This is a very basic problem and the lessons that we learn from this problem can be very useful
in tackling more complex problems.
Say suppose we have an integer **n** and we are asked to find its smallest divisor except
1. The first approach that anyone would take is to start from **2** and then go on dividing
it with the number **n** and select the first number that divides **n. **
n = 130
n = 130
for i in range(2,n-1):
if 130 % i == 0:
print i
break

All this looks very cool and straight.Now say suppose **n is a prime number**.

May be **n** is a very large prime number (**1013**). So are we

going to count all the way upto 1012 starting from 2 and check whether 1013 gets divided

by any one of these numbers on the way? That sounds little stupid and requires a lot of work.

Now the main question is :

**Do we have a better way?**

**
**In order to investigate into this matter lets start with few observations.

Let us take a number **n=100.**

**
**We have the following **divisors of 100: [2,4,5,10,20,25,50]**

Let us take the first divisor **2**. We can easily observe that:

Similarly we can take other numbers and observe the following:

So from this we can observe that **the smallest divisor 2 is**

linked **with the largest divisor 50**.

Similarly the **second smallest divisor** **4 is linked with second**

largest divisor 25. This goes on with 5 linked with 20 and **finally**

10 linked with 10. So if we want to generalize this, we can observe

that if any number **n** has a divisor then that divisor is always linked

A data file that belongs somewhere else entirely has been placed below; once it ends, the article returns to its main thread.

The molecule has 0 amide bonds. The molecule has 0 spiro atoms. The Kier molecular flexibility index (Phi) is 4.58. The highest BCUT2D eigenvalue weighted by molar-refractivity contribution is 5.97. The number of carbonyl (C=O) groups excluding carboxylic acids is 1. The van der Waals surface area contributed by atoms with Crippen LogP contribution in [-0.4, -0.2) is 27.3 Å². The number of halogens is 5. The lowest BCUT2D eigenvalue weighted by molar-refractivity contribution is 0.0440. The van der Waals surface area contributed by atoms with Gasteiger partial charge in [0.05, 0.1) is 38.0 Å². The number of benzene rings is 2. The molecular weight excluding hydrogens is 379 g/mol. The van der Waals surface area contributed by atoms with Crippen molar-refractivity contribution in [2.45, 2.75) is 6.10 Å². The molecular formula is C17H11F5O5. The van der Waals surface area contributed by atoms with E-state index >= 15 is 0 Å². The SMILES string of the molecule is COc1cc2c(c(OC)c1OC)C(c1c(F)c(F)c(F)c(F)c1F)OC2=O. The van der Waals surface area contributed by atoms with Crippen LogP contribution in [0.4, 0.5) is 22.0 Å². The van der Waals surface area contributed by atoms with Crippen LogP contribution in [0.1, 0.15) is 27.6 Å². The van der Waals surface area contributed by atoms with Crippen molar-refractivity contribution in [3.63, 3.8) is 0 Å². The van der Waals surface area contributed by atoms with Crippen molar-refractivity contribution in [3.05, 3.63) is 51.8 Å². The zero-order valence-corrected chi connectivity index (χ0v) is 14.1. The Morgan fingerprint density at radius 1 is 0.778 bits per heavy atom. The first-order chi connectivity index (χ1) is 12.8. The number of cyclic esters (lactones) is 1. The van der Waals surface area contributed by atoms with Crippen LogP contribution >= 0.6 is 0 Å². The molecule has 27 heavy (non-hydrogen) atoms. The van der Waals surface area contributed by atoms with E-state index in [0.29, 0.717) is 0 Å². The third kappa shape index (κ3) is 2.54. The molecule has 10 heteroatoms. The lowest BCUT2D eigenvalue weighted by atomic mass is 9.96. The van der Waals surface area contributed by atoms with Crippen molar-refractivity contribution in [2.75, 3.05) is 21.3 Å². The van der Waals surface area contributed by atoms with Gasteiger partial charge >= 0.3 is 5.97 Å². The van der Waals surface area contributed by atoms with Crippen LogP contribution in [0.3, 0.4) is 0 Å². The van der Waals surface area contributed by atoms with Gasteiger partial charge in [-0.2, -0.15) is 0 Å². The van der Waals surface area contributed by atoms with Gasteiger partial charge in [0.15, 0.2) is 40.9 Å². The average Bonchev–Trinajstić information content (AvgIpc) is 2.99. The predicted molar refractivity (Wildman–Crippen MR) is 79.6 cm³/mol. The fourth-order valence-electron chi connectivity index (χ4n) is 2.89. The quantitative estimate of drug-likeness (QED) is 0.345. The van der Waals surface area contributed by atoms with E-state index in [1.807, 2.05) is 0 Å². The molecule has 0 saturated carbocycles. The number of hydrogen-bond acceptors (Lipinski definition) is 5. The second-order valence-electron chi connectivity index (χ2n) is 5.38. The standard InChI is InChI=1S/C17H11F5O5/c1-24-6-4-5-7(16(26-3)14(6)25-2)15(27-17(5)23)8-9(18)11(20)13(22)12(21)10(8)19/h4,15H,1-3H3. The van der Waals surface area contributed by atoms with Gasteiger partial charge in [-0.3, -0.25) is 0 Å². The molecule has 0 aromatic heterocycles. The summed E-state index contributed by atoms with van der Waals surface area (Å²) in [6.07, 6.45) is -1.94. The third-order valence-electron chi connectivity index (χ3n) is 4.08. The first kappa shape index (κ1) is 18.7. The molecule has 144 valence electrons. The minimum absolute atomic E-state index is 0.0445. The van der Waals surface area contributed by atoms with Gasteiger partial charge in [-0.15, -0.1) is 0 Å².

with another divisor. The general pattern is that a smaller divisor is

linked with a larger one and vice versa.

Another interesting thing that can be observed is that if we go on

increasing the value of smaller divisor and consider the next larger

divisor, at the same time if we go on decreasing the value of the

larger divisor and consider the next smaller divisor then we reach

a cross over point.

**2->4->5->10**

50->25->20->10

For our example that cross over point is** 10**. Also at the cross over

point **smaller divisor = larger divisor****.**

**
**So what is 10 in our case? 10 is the square root of 100.

So once we find the square root of any number **n ** we don't

need to look beyond the value of the square root for the smallest divisor.

The other side of the square root will always have the larger divisors.

Also we need to check if the given number **n** is an even number or an

odd number. If **n** is even then we know that 2 will be its smallest

divisor. If it is odd we just need to start with 3 and go on checking

the next odd number until we reach the value of the square root of **n**.

So the more efficient program for finding the smallest divisor of any

given number **n** is as follows:

from math import sqrt
from math import floor
def smallestDivisor(n):
if n % 2 == 0:
print "The smallest divisor of %d is %d" %(n,2)
else:
squareRootOfn = floor(sqrt(n))
for i in (3,squareRootOfn,2):
if n % i == 0:
print "The smallest divisor of %d is %d" %(n,i)
break
else:
if i == squareRootOfn:
print "The smallest divisor of %d is %d" %(n,1)
print "The given number %d is a prime number" % (n)
smallestDivisor(1024)
smallestDivisor(63)
smallestDivisor(1013)
'''The outputs are as follows:
The smallest divisor of 1024 is 2
The smallest divisor of 63 is 3
The smallest divisor of 1013 is 1
The given number 1013 is a prime number'''